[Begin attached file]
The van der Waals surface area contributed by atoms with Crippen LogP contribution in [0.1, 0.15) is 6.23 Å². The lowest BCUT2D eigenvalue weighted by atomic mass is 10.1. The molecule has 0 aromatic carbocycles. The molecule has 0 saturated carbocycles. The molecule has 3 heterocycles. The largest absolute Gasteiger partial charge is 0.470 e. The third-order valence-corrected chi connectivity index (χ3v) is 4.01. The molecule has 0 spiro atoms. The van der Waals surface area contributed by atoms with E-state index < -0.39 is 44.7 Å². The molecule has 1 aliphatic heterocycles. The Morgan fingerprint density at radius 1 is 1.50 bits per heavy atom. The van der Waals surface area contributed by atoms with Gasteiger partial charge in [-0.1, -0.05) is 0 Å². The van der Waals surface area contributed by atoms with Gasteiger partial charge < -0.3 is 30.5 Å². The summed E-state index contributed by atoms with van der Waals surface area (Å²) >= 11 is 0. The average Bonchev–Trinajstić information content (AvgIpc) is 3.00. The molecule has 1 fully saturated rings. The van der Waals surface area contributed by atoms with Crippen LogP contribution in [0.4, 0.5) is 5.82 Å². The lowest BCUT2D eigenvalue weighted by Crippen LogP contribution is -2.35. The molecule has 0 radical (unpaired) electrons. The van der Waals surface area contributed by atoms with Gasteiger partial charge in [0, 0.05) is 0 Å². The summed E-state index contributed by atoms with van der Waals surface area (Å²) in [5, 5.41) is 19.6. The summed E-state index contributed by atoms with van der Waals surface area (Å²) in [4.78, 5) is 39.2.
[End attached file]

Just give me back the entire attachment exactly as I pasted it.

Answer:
The van der Waals surface area contributed by atoms with Crippen LogP contribution in [0.1, 0.15) is 6.23 Å². The lowest BCUT2D eigenvalue weighted by atomic mass is 10.1. The molecule has 0 aromatic carbocycles. The molecule has 0 saturated carbocycles. The molecule has 3 heterocycles. The largest absolute Gasteiger partial charge is 0.470 e. The third-order valence-corrected chi connectivity index (χ3v) is 4.01. The molecule has 0 spiro atoms. The van der Waals surface area contributed by atoms with E-state index < -0.39 is 44.7 Å². The molecule has 1 aliphatic heterocycles. The Morgan fingerprint density at radius 1 is 1.50 bits per heavy atom. The van der Waals surface area contributed by atoms with Gasteiger partial charge in [-0.1, -0.05) is 0 Å². The van der Waals surface area contributed by atoms with Gasteiger partial charge < -0.3 is 30.5 Å². The summed E-state index contributed by atoms with van der Waals surface area (Å²) >= 11 is 0. The average Bonchev–Trinajstić information content (AvgIpc) is 3.00. The molecule has 1 fully saturated rings. The van der Waals surface area contributed by atoms with Crippen LogP contribution in [0.4, 0.5) is 5.82 Å². The lowest BCUT2D eigenvalue weighted by Crippen LogP contribution is -2.35. The molecule has 0 radical (unpaired) electrons. The van der Waals surface area contributed by atoms with Gasteiger partial charge in [0, 0.05) is 0 Å². The summed E-state index contributed by atoms with van der Waals surface area (Å²) in [5, 5.41) is 19.6. The summed E-state index contributed by atoms with van der Waals surface area (Å²) in [4.78, 5) is 39.2.